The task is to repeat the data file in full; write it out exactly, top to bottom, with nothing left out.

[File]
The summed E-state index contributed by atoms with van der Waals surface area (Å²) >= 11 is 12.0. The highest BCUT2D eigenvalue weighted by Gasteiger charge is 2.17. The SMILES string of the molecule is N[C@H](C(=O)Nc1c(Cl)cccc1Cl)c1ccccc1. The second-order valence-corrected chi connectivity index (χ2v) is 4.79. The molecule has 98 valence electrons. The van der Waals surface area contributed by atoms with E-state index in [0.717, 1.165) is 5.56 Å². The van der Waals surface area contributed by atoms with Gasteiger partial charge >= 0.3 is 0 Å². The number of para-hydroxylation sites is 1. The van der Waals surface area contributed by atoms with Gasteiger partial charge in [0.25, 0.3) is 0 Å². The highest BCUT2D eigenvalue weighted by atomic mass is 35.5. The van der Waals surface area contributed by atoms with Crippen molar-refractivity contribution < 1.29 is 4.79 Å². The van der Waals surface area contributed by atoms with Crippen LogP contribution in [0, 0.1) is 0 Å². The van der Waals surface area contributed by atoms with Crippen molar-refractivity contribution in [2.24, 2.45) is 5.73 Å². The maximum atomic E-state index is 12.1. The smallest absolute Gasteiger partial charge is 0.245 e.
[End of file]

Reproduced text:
The summed E-state index contributed by atoms with van der Waals surface area (Å²) >= 11 is 12.0. The highest BCUT2D eigenvalue weighted by Gasteiger charge is 2.17. The SMILES string of the molecule is N[C@H](C(=O)Nc1c(Cl)cccc1Cl)c1ccccc1. The second-order valence-corrected chi connectivity index (χ2v) is 4.79. The molecule has 98 valence electrons. The van der Waals surface area contributed by atoms with E-state index in [0.717, 1.165) is 5.56 Å². The van der Waals surface area contributed by atoms with Gasteiger partial charge >= 0.3 is 0 Å². The number of para-hydroxylation sites is 1. The van der Waals surface area contributed by atoms with Gasteiger partial charge in [0.25, 0.3) is 0 Å². The highest BCUT2D eigenvalue weighted by atomic mass is 35.5. The van der Waals surface area contributed by atoms with Crippen molar-refractivity contribution < 1.29 is 4.79 Å². The van der Waals surface area contributed by atoms with Crippen LogP contribution in [0, 0.1) is 0 Å². The van der Waals surface area contributed by atoms with Crippen molar-refractivity contribution in [2.24, 2.45) is 5.73 Å². The maximum atomic E-state index is 12.1. The smallest absolute Gasteiger partial charge is 0.245 e.